We’re building a new 370-megawatt natural gas power station near Lanigan. We’ve also chosen a name for the facility – Aspen Power Station – to reflect its location within the Aspen Parkland Ecoregion.
This new power station will:
- provide enough power for about 370,000 homes in Saskatchewan
- deliver reliable power to you
- support renewable power generation and the transition away from conventional coal
Why We're Doing It
The Aspen Power Station is part of a staged approach to replace conventional coal generation that must be retired by 2030, and to transition the province's power system to net zero greenhouse gas emissions. While natural gas generation still produces emissions, they're less than half those of a conventional coal plant.
A natural gas power station comes with additional benefits:
- It can provide a steady power source 24/7
- It can quickly ramp up or down as needed to provide backup power to support renewable energy generation. such as wind and solar
- It helps us get closer to our goal of reducing emissions by at least 50% from 2005 levels by 2030
Learn more about how natural gas generation works and how it fits in Saskatchewan's power supply mix.
Find out more and provide your input about how we're changing the way we power the province to meet our greenhouse gas emissions targets, while meeting the needs and expectations of our customers.
Our Progress So Far
In 2020, we started to look at potential sites for a new natural gas power station, including the Lanigan area.
Following our technical studies and consultations with stakeholders, Rightsholders and Indigenous groups, we began the regulatory approval process.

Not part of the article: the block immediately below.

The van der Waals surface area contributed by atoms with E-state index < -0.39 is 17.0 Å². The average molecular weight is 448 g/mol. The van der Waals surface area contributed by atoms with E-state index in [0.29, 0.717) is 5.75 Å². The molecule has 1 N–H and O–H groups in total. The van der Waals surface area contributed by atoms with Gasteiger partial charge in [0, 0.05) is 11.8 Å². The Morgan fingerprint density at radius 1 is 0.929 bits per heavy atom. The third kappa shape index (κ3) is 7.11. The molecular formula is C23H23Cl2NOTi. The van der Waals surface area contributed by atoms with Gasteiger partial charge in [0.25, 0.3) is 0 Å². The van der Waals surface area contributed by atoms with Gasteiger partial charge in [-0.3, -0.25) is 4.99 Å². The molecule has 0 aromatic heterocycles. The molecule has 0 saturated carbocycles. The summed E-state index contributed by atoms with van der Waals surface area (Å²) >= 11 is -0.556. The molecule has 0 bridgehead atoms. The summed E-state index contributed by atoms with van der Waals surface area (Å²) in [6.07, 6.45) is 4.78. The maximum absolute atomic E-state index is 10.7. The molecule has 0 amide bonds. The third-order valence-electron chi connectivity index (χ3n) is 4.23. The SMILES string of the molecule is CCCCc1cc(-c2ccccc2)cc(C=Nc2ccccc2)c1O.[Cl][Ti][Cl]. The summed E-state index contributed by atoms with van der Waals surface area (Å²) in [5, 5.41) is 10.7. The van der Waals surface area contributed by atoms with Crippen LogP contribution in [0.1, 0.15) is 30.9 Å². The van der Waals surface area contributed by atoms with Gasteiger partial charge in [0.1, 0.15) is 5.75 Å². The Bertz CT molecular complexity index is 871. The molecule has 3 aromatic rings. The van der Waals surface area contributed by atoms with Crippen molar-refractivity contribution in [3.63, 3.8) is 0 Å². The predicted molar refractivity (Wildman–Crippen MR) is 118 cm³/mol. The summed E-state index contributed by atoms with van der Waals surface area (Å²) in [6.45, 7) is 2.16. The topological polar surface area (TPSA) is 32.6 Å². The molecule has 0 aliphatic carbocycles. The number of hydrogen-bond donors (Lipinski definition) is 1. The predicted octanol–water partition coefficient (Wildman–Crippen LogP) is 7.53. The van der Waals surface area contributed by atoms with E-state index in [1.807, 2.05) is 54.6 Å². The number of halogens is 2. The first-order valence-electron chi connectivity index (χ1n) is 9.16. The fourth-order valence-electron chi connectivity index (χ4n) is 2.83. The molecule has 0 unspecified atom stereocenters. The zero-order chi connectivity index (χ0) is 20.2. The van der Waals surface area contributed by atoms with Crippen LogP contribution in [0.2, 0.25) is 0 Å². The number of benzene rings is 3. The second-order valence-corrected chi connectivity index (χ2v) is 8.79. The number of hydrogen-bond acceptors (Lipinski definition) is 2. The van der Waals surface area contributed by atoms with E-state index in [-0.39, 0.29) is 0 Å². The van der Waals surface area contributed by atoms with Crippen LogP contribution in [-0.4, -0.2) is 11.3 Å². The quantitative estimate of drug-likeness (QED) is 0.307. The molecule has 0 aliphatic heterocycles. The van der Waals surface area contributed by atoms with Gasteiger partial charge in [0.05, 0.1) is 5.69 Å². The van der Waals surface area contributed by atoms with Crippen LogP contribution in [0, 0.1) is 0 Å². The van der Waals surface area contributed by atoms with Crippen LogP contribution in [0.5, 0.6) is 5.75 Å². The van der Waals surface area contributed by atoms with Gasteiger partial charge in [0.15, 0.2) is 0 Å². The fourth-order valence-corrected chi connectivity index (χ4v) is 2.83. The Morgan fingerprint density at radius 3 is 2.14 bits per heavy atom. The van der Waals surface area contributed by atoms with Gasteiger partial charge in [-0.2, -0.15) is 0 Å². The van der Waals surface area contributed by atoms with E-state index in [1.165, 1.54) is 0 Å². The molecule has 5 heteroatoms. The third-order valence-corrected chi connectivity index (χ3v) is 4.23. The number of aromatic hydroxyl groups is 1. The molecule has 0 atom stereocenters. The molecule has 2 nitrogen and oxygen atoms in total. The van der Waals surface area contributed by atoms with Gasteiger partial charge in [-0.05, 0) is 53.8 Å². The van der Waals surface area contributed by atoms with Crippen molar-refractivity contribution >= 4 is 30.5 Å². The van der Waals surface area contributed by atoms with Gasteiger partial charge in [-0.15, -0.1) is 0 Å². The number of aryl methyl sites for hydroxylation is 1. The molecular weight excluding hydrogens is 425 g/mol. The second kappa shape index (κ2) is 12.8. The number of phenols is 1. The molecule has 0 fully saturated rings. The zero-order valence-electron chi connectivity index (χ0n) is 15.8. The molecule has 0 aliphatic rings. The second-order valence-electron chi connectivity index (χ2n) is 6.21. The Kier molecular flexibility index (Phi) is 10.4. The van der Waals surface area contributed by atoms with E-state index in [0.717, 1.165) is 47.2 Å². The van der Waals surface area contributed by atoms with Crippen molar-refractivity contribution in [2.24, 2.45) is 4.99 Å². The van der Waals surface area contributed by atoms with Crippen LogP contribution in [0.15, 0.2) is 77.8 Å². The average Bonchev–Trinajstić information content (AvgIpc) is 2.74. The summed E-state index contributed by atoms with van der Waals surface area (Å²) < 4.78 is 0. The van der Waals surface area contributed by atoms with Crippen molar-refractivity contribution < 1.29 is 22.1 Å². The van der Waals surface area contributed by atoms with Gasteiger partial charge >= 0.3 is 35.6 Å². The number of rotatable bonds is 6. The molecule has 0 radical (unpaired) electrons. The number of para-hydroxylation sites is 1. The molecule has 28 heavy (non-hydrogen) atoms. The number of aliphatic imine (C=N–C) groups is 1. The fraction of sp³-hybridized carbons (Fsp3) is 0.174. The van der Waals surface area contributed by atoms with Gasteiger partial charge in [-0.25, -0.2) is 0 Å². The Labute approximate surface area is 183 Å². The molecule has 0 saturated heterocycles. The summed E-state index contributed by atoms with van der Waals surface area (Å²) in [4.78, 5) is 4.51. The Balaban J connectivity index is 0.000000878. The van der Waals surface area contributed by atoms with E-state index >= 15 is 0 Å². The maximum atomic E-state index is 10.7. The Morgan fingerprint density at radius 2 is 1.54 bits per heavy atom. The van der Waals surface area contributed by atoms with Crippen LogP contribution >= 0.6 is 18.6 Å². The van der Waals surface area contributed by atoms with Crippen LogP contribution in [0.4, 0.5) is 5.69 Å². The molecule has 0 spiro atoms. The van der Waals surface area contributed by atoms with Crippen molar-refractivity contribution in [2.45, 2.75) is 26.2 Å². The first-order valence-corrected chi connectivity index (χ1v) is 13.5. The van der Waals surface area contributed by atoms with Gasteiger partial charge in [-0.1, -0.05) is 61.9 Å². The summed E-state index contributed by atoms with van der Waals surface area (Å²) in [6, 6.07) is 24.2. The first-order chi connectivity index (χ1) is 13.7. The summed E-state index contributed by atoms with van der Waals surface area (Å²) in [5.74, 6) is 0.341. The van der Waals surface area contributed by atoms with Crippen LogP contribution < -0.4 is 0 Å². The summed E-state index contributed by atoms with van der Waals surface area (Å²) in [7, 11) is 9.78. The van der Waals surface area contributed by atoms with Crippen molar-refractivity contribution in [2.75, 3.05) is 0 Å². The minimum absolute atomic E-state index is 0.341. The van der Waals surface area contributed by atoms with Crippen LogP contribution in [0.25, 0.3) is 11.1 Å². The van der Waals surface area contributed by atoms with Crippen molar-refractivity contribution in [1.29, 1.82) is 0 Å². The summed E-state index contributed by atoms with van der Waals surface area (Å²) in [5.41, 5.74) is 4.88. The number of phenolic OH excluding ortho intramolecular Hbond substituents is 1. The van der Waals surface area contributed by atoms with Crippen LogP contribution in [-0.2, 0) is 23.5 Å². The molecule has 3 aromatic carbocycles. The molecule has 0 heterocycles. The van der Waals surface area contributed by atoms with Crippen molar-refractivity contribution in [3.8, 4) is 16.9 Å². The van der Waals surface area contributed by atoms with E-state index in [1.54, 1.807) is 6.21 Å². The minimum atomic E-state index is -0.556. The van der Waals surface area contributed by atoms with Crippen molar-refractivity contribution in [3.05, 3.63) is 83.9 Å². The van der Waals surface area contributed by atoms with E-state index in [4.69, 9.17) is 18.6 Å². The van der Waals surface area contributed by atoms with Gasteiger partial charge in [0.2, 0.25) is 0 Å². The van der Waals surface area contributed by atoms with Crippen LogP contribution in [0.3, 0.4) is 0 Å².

The Impact Assessment Agency of Canada (IAAC) has determined that our Detailed Project Description submitted on August 31, 2023 aligns with all federal regulations and a further impact assessment is not required.
We’re in the process of selecting an engineer, procure, construct (EPC) partner to design and build the power station. We expect construction to begin in 2024 and for the power station to be fully constructed in 2027.
Minimizing the Impact to You
Engagement and consultation with stakeholders and Rightsholders are important to us. We’re working with local municipalities, First Nations and Métis communities and local landowners to collect feedback.
Respecting the Local Environment
Both the federal and provincial governments regulate the Aspen project. Each government has its own area of responsibility.
We’ll follow all applicable federal and provincial assessments and approval processes.
For every power project we do, we follow best-practice standards. This helps us protect the environment no matter which stage the project is in.
Opportunities for You
We're committed to working with local and Indigenous companies, contractors and workers throughout Saskatchewan on this project. We’re also committed to fair and transparent procurement processes, with world-class ethical standards as our guiding principle.
For more information on our procurement processes and this project, check out Doing Business with Us. We’ll also update this page as procurement opportunities for the project become available.